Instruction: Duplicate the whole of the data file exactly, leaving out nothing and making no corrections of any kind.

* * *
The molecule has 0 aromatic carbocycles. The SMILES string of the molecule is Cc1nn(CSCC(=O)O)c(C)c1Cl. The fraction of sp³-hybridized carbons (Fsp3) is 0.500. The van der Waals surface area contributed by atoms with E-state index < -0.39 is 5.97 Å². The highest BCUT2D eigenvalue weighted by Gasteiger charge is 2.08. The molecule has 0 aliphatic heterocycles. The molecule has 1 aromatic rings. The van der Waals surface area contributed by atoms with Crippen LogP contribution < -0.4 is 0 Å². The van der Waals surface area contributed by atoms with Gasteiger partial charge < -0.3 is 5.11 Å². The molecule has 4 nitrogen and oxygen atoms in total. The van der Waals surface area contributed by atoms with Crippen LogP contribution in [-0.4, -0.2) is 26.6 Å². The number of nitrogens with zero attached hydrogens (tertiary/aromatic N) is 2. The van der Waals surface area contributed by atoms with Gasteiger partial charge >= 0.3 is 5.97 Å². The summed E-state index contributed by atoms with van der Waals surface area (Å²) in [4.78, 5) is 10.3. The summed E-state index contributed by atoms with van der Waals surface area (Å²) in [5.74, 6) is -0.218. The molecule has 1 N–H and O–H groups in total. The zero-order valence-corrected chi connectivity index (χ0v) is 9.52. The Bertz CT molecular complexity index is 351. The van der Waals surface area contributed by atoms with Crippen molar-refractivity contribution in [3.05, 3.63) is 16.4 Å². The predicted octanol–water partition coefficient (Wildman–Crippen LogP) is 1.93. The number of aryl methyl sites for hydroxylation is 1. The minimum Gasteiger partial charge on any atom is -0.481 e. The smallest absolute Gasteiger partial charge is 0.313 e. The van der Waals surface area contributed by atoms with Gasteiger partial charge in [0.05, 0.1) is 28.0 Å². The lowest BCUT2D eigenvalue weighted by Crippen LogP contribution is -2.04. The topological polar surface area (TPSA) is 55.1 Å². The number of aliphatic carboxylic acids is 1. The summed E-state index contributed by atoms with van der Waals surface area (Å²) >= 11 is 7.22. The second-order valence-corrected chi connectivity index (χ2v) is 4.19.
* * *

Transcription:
The molecule has 0 aromatic carbocycles. The SMILES string of the molecule is Cc1nn(CSCC(=O)O)c(C)c1Cl. The fraction of sp³-hybridized carbons (Fsp3) is 0.500. The van der Waals surface area contributed by atoms with E-state index < -0.39 is 5.97 Å². The highest BCUT2D eigenvalue weighted by Gasteiger charge is 2.08. The molecule has 0 aliphatic heterocycles. The molecule has 1 aromatic rings. The van der Waals surface area contributed by atoms with Crippen LogP contribution < -0.4 is 0 Å². The van der Waals surface area contributed by atoms with Gasteiger partial charge < -0.3 is 5.11 Å². The molecule has 4 nitrogen and oxygen atoms in total. The van der Waals surface area contributed by atoms with Crippen LogP contribution in [-0.4, -0.2) is 26.6 Å². The number of nitrogens with zero attached hydrogens (tertiary/aromatic N) is 2. The van der Waals surface area contributed by atoms with Gasteiger partial charge >= 0.3 is 5.97 Å². The summed E-state index contributed by atoms with van der Waals surface area (Å²) in [4.78, 5) is 10.3. The summed E-state index contributed by atoms with van der Waals surface area (Å²) in [5.74, 6) is -0.218. The molecule has 1 N–H and O–H groups in total. The zero-order valence-corrected chi connectivity index (χ0v) is 9.52. The Bertz CT molecular complexity index is 351. The van der Waals surface area contributed by atoms with Crippen molar-refractivity contribution in [3.05, 3.63) is 16.4 Å². The predicted octanol–water partition coefficient (Wildman–Crippen LogP) is 1.93. The number of aryl methyl sites for hydroxylation is 1. The minimum Gasteiger partial charge on any atom is -0.481 e. The smallest absolute Gasteiger partial charge is 0.313 e. The van der Waals surface area contributed by atoms with Gasteiger partial charge in [0.05, 0.1) is 28.0 Å². The lowest BCUT2D eigenvalue weighted by Crippen LogP contribution is -2.04. The topological polar surface area (TPSA) is 55.1 Å². The number of aliphatic carboxylic acids is 1. The summed E-state index contributed by atoms with van der Waals surface area (Å²) >= 11 is 7.22. The second-order valence-corrected chi connectivity index (χ2v) is 4.19.